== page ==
The Hover Camera Passport ($599) is a delightful little gadget: It’s a foldable, portable drone that has a built-in camera and auto-follow features.You could throw it up in the air and take selfies whenever and wherever you like.

The Hover Camera drone is equipped with a pretty decent little camera. It shoots video in 4K, stills at 13 megapixels, and even has a built-in flash — but believe it or not, the camera itself isn’t as interesting as what’s behind it. The Hover Camera Passport stands apart from other portable drones thanks to image recognition software, which (along with a quad-core Snapdragon processor) allows the drone to not only sense/track faces and bodies, but also maintain its position in space without the aid of GPS.

So it could recognize and follow a target. Just previously you had to use the companion app on your phone, and pick out the subject you wanted to follow on screen. With the new feature, you essentially “register” your face via the app once, and then you can forget about the phone. The next time you launch Hover Camera, it will fly in place, turning around until it spots you. Once it has you locked, it’ll follow you as before. To grab a selfie, just raise your hand until the front LED flashes, and gives you a three-count.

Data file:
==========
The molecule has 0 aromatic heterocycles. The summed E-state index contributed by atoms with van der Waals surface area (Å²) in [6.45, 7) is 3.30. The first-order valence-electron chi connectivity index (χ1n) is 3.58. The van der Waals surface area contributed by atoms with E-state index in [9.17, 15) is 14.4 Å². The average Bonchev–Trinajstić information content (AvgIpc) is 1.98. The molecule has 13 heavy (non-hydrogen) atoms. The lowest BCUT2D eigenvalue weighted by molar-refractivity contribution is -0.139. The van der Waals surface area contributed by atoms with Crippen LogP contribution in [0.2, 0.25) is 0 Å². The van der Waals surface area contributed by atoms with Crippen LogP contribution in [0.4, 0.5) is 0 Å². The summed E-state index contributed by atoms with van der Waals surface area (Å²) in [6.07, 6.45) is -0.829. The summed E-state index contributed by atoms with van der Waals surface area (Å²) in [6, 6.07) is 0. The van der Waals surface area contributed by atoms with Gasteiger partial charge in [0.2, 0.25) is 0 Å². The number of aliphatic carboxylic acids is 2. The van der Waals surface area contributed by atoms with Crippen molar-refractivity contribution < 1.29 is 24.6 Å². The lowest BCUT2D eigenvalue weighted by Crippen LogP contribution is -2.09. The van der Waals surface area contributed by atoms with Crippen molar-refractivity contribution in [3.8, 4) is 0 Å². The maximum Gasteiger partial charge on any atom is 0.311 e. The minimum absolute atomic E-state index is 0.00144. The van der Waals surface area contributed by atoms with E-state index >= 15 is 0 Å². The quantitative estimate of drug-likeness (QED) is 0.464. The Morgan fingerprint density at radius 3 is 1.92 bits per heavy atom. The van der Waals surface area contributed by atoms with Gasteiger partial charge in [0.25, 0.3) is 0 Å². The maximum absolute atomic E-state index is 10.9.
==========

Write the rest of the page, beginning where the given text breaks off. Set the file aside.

We’ve seen selfie drones before, and visual recognition is becoming a more popular way of tracking subjects than GPS. Using the camera to track isn’t always as dependable as GPS , but it does solve a few problems. Namely, no need for a separate GPS device (or phone), one less thing to charge, and your chosen target is easier to keep in the center of the shot (GPS doesn’t always exactly where you are, but obviously the camera does).

In general, battery life is fairly short at 8-10 minutes. Expect about 10 minutes of air time from Hover Camera. Though with a charge time of about 40 minutes, it won’t be long until you’re back in the air again.

Another limitation is the camera stabilization.It’s obvious that the electronic stabilization the Passport uses is working overtime, and without it videos would be un-watchable. It’s definitely doing its job. The problem I had was that even with the electronic stabilization working overtime, the videos often came out choppy. This detracted from the actual video quality, making the output look more like 720p than 4K video.

If you’re looking for a second drone to supplement a beast like the DJI Inspire or Phantom, or looking for a entry-level drone you can fool around with indoors or around friends, Hover camera could definitely be for you.But at $599, the Hover Camera doesn’t come cheap, so let’s hope these new features keep on coming.